For example, with a big smile you could push back, "Gee, Gary, it’s so nice of you to point out that I need a dye job and that you think I fell off a banana boat! I can hardly wait to see what you’ll put in my performance review!" You will be able to judge a lot by his reaction to a little "friendly" volleying. If he’s got any hope at all, he’ll get your point and knock it off.

But, if you find that subtlety and humor are too cerebral for this fellow, tell him straight. If you don’t, he will continue his verbal bullying until you stand up to him or leave. Here are some words to use in private the next time he tries to be witty, "Gary, that’s not funny. I don’t appreciate it when you make comments to me in front of others about my blonde roots or suggest that I came off a banana boat. If you have a problem with something I’m doing or my performance, I’d appreciate it if you would just tell me directly."

You’ll notice that I omitted emotion from those comments. This will keep your remarks at a professional level and reduce the risk of escalating the situation. If you get emotional and start judging him or accusing him, the conversation (and the relationship) has little chance of being successful.

If he continues to be a problem, it’s time to talk to your off-site manager. Using the same unemotional tone, tell him about your concern and replay the store manager’s specific quotes and behaviors. Once you tell him, he is going to ask you what you have done about it, so you will be able to restate how you handled it and what the store manager’s reaction was. If you don’t confront the store manager before you tell the off-site manager, you will look like a nonassertive tattler. That’s why it’s best to try to solve it yourself, first.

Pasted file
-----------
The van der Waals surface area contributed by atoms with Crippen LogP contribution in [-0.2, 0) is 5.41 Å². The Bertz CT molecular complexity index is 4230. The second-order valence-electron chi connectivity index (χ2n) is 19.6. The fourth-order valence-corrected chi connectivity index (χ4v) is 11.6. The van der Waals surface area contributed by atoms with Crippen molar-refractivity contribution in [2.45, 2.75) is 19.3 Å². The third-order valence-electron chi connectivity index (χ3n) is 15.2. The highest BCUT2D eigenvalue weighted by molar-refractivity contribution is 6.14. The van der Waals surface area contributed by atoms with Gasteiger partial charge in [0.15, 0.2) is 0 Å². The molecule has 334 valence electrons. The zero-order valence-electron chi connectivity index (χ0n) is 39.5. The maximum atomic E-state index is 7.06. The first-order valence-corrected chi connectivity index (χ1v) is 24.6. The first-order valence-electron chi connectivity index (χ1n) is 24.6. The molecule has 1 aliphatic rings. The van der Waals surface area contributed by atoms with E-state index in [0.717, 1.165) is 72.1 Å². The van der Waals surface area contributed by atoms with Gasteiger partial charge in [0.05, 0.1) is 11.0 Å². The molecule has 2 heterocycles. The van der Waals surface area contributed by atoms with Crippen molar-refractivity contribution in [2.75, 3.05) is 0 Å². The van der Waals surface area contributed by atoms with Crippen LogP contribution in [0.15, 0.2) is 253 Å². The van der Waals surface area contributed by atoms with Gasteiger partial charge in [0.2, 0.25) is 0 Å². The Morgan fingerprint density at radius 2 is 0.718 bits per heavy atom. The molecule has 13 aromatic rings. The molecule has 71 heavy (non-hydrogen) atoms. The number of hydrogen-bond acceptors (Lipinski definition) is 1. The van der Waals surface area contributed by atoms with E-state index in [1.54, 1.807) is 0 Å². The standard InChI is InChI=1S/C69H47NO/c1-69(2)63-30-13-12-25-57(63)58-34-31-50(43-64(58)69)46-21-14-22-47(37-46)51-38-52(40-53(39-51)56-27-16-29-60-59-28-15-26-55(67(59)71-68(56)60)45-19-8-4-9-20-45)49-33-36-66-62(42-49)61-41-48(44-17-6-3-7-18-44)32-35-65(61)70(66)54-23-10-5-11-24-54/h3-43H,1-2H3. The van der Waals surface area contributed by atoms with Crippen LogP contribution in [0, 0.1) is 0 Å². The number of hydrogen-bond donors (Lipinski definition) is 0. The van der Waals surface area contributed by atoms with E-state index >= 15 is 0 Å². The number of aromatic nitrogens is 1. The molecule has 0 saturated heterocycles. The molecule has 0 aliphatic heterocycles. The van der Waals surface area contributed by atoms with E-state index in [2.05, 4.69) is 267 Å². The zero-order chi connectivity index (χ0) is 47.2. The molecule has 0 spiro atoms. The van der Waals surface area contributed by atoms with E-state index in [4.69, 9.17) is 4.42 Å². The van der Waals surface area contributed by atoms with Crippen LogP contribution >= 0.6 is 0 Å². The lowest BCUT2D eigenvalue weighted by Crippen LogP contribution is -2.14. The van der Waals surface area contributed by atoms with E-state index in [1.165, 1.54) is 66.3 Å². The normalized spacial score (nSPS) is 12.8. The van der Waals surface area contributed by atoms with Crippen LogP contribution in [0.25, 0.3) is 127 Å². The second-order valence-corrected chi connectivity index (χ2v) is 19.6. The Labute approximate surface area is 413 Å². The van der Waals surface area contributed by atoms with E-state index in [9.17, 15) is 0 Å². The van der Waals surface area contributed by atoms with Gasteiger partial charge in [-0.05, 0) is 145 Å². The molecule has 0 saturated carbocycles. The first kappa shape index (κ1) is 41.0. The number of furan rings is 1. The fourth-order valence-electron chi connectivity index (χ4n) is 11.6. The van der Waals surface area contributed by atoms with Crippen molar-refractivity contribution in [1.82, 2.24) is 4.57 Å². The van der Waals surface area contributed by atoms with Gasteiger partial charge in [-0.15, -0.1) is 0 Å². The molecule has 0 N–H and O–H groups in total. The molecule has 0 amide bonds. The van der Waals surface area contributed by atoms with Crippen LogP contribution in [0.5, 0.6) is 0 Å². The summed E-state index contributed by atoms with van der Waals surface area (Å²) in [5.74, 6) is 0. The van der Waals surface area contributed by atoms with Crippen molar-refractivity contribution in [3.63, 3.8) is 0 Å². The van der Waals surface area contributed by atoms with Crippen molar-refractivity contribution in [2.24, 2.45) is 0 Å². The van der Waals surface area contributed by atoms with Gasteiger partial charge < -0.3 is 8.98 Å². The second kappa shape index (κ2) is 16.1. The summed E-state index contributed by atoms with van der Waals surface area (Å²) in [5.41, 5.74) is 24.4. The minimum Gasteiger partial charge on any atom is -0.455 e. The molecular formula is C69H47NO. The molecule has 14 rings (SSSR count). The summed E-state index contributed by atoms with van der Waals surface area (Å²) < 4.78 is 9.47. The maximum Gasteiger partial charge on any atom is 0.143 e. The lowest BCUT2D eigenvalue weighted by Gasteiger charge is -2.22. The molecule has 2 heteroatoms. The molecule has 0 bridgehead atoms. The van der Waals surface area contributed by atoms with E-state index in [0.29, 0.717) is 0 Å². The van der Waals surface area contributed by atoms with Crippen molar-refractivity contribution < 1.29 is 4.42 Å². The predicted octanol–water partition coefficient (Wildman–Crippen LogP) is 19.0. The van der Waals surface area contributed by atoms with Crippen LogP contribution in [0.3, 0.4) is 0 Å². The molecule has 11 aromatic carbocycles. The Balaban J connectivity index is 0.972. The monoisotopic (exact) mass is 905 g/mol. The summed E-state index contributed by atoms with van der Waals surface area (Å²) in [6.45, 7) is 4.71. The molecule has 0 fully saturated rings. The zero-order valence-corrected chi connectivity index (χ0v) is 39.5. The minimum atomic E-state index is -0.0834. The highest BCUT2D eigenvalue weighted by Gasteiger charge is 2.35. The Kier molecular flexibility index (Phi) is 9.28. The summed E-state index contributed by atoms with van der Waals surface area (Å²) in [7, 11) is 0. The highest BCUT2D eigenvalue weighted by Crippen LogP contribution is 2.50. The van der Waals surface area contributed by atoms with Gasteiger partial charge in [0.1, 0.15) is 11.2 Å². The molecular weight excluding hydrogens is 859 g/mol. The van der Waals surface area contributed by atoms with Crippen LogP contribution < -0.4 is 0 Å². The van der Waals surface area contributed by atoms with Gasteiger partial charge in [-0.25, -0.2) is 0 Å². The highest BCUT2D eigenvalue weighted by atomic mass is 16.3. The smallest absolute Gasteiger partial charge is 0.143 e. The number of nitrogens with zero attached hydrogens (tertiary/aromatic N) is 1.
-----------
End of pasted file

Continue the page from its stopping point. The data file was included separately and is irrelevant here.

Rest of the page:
In any event, you need to reassess your job choice. For instance, you may be on the road so much that you won’t have much contact with him. The job may be so good for your career that you are willing to deal with him on a limited basis. On the other hand, if he is going to be largely responsible for your performance reviews and you are forced to work with him on a regular basis, consider taking one of the other jobs you were offered. Those companies would be happy to hear from you.

Remember the lesson you’ve learned: Never accept a job before talking with every person who is in a position to evaluate your future performance.

Joan Lloyd is a Milwaukee based executive coach and organizational & leadership development strategist. She is known for her ability to help leaders and their teams achieve measurable, lasting improvements. Joan Lloyd & Associates, specializes in leadership development, organizational change and teambuilding, providing: executive coaching, CEO coaching & leader team coaching, 360-degree feedback processes, retreat facilitation and presentation skill coaching and small group labs. Contact Joan Lloyd & Associates at (414) 573-1616, mailto:info@joanlloyd.com, or www.JoanLloyd.com